Tuesday, October 16, 2007

Autumn for Me, Please

Forget spring, autumn has always been my time of renewal. In Illinois, the days would change in light, scent and even texture, transforming my freckled cheeks into smooth-skinned apples by Halloween. We lived on a large corner lot full of oak trees that rained leaves continuously from early September until the first kick-ass storm. Weekends found us outside, raking and jumping into the piles, again and again until either we tired of the game or our father tired of us. Leaf burning has long since been banned, of course, but in those pre-green days of the 70s we gleefully burned those musty, nearly damp leaves. Grown children of the suburbs need only catch a brief whisper of incinerated leaf in the air to be once again back home, sprawled on cool, hard earth with the neighbor kids, the dog of their youth begging for one more stick throw.

As an adult, or almost adult, football games, the new course schedule, a nubby, cherry-red sweater and pub crawls restored my sense of possibility. The slant of light, the rush of wind promised another good friend, another love, another chance. And at last I could tumble into a book without summer coaxing me out to dance in her sunlight and green, green gardens.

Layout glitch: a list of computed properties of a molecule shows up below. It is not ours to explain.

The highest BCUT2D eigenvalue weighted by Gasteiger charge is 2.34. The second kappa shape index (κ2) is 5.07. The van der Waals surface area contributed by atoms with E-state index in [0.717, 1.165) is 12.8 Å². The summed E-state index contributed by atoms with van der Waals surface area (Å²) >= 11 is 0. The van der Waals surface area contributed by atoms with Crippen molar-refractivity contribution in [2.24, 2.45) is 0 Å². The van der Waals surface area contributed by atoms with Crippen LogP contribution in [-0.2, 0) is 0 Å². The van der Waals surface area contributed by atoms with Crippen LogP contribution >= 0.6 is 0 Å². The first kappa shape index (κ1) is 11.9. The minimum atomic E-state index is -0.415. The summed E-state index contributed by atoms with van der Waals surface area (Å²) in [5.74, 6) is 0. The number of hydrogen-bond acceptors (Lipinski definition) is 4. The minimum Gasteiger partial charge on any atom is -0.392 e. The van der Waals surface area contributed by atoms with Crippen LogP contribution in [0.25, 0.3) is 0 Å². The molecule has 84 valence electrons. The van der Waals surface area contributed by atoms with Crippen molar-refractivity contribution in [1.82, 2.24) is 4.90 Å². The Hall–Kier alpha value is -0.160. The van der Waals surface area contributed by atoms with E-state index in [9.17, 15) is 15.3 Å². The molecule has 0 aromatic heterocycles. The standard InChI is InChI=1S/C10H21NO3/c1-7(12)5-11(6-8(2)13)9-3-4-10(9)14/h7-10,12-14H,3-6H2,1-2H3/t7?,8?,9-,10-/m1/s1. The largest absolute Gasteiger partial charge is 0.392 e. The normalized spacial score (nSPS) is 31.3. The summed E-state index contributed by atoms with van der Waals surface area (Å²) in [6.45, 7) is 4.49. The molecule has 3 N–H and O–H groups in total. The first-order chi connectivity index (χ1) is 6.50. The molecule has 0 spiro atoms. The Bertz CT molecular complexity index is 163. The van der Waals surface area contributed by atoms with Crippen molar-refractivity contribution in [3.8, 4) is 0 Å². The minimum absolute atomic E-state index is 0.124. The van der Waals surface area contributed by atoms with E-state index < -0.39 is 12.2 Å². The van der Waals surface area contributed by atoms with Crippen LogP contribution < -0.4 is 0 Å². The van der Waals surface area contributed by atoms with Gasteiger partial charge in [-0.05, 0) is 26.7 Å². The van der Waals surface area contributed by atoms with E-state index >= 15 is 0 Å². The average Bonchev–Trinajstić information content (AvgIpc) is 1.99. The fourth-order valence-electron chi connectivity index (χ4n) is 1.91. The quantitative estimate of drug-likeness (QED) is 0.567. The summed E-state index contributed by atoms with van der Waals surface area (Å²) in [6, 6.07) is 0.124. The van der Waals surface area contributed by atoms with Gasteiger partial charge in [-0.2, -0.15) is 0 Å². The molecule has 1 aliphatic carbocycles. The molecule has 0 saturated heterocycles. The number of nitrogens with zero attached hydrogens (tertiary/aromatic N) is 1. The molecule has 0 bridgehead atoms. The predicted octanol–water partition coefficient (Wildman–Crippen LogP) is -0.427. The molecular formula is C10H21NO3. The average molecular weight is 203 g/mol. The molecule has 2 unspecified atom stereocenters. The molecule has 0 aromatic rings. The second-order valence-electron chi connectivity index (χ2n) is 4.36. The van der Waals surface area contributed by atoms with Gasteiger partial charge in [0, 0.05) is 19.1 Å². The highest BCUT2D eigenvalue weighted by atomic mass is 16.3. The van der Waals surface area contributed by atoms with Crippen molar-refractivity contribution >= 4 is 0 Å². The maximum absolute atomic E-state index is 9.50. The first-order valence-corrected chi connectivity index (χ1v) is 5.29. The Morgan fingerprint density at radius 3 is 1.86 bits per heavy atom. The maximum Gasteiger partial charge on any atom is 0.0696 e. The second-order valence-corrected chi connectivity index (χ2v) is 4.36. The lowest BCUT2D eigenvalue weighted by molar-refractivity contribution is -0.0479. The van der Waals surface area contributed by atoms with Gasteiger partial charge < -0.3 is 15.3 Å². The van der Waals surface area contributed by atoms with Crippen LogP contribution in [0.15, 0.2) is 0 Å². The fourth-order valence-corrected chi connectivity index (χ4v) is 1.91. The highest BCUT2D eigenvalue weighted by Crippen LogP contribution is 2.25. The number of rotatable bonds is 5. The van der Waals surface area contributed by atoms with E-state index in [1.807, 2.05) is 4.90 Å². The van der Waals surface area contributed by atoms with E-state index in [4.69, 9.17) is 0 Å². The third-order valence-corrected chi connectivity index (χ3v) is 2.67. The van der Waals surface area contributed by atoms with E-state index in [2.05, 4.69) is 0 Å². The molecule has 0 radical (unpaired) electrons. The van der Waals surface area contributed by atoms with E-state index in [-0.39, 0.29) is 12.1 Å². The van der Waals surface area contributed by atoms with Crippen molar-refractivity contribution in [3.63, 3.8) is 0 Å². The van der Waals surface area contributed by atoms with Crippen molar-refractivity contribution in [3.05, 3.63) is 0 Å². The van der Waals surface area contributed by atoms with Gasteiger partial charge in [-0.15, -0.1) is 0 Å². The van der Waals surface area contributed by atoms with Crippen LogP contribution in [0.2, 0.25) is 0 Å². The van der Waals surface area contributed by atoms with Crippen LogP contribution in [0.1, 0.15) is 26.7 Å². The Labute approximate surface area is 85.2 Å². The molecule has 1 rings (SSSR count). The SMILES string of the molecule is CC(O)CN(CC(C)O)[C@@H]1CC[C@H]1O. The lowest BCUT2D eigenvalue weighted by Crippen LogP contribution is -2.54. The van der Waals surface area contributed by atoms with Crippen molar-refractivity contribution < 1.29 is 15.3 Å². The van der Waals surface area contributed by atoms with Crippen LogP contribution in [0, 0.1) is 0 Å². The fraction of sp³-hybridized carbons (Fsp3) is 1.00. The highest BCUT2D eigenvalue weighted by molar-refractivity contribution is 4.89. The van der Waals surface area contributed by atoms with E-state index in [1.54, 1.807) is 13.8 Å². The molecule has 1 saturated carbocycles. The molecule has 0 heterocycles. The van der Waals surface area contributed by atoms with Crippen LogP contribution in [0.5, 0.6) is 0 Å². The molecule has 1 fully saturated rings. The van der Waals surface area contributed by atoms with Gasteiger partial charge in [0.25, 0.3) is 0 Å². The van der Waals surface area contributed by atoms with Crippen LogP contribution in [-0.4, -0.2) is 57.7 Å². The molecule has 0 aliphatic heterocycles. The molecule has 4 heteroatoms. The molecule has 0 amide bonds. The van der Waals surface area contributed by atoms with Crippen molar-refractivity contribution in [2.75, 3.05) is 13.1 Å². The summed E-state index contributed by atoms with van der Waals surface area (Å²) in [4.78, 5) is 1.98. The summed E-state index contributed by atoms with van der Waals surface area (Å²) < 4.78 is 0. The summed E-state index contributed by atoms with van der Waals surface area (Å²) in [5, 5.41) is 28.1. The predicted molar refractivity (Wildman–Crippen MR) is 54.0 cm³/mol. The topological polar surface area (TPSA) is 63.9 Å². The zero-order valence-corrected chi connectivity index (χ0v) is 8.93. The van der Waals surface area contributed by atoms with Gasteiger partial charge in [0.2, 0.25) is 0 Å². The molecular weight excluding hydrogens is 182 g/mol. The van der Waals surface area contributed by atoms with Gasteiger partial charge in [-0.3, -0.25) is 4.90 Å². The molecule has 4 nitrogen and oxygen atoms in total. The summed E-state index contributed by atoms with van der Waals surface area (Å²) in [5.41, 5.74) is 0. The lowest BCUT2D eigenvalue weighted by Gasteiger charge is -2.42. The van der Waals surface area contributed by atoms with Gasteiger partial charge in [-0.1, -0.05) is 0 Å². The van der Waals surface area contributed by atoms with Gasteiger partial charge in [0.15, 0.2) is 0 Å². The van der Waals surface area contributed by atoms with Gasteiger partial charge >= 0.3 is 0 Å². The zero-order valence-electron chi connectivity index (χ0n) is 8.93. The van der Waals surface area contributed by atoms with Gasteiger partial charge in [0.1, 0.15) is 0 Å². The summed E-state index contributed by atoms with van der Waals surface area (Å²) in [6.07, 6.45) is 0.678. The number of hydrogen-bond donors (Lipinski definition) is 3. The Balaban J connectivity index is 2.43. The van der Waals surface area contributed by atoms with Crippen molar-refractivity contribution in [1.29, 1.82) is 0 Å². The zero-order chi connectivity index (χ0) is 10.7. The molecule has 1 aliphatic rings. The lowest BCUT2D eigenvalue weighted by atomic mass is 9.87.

Maybe spring is just too sloppy, with the melting mess of snow, mud and sprouting green things underfoot. Spring showers never brought as much drama as autumn storms. Moving to Northern California 21 years ago I didn't understand that I would be sacrificing thunderstorms for a monsoon season. The first year I kept waiting for the rain to let up and finally asked a neighbor, a native, if the deluge was normal. "No, we're in a drought," he lamented.

My ritual observation of the season metamorphosed into an annual pilgrimmage to Chicago. Every October or November I would make the trip, usually timed to celebrate my mother's birthday or Thanksgiving. Elaborate preparations evolved. New clothing was purchased, leather shoes were hunted and acquired, visits with friends and family coordinated. Because I wanted to return to my San Francisco flat and find it welcoming and cheerful (to balance the inevitable homesickness) I would become a whirling, frenzied cleaning fiend for weeks before leaving. Projects untouched for months had to be completed before departure. Since I normally had someone stay to care for my pets this added another wrinkle; I prepared for my "house guest" with the attentive detail reserved for visiting parents and first dates. Everything had to be perfect, and I hoped the petsitter would be of the tidy persuasion and leave my home in like condition for my return.